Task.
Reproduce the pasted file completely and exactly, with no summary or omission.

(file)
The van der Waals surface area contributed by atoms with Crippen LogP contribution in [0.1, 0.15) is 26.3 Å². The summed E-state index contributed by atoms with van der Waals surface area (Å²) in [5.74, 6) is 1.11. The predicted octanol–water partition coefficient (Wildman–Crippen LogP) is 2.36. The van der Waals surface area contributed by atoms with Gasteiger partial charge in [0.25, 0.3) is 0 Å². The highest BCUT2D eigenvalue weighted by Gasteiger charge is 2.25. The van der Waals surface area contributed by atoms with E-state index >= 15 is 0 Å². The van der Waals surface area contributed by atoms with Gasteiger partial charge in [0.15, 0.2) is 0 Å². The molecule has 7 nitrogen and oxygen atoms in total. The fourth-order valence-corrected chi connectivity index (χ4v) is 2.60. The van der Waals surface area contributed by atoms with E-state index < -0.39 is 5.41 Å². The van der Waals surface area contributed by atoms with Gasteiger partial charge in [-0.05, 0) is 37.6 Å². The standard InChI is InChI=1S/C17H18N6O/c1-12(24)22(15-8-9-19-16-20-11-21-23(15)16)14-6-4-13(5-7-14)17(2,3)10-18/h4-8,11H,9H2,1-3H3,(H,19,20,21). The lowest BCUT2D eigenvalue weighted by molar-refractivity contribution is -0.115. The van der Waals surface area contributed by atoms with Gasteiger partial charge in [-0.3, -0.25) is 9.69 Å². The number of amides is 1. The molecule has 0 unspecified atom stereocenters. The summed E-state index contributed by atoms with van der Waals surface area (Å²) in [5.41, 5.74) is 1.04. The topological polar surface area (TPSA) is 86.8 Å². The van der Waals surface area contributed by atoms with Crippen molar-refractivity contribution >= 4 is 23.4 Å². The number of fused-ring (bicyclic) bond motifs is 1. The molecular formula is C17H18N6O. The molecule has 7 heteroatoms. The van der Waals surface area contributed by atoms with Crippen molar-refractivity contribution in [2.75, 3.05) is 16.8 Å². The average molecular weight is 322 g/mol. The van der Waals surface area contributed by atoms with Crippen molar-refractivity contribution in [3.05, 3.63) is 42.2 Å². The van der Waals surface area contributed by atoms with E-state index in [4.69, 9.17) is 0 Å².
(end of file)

The van der Waals surface area contributed by atoms with Crippen LogP contribution in [0.1, 0.15) is 26.3 Å². The summed E-state index contributed by atoms with van der Waals surface area (Å²) in [5.74, 6) is 1.11. The predicted octanol–water partition coefficient (Wildman–Crippen LogP) is 2.36. The van der Waals surface area contributed by atoms with Gasteiger partial charge in [0.25, 0.3) is 0 Å². The highest BCUT2D eigenvalue weighted by Gasteiger charge is 2.25. The van der Waals surface area contributed by atoms with E-state index >= 15 is 0 Å². The van der Waals surface area contributed by atoms with Gasteiger partial charge in [0.15, 0.2) is 0 Å². The molecule has 7 nitrogen and oxygen atoms in total. The fourth-order valence-corrected chi connectivity index (χ4v) is 2.60. The van der Waals surface area contributed by atoms with E-state index < -0.39 is 5.41 Å². The van der Waals surface area contributed by atoms with Gasteiger partial charge in [-0.05, 0) is 37.6 Å². The standard InChI is InChI=1S/C17H18N6O/c1-12(24)22(15-8-9-19-16-20-11-21-23(15)16)14-6-4-13(5-7-14)17(2,3)10-18/h4-8,11H,9H2,1-3H3,(H,19,20,21). The lowest BCUT2D eigenvalue weighted by molar-refractivity contribution is -0.115. The van der Waals surface area contributed by atoms with Gasteiger partial charge in [-0.3, -0.25) is 9.69 Å². The number of amides is 1. The molecule has 0 unspecified atom stereocenters. The summed E-state index contributed by atoms with van der Waals surface area (Å²) in [5.41, 5.74) is 1.04. The topological polar surface area (TPSA) is 86.8 Å². The van der Waals surface area contributed by atoms with Crippen molar-refractivity contribution >= 4 is 23.4 Å². The number of fused-ring (bicyclic) bond motifs is 1. The molecular formula is C17H18N6O. The molecule has 7 heteroatoms. The van der Waals surface area contributed by atoms with Crippen molar-refractivity contribution in [2.75, 3.05) is 16.8 Å². The average molecular weight is 322 g/mol. The van der Waals surface area contributed by atoms with Crippen molar-refractivity contribution in [3.05, 3.63) is 42.2 Å². The van der Waals surface area contributed by atoms with E-state index in [4.69, 9.17) is 0 Å².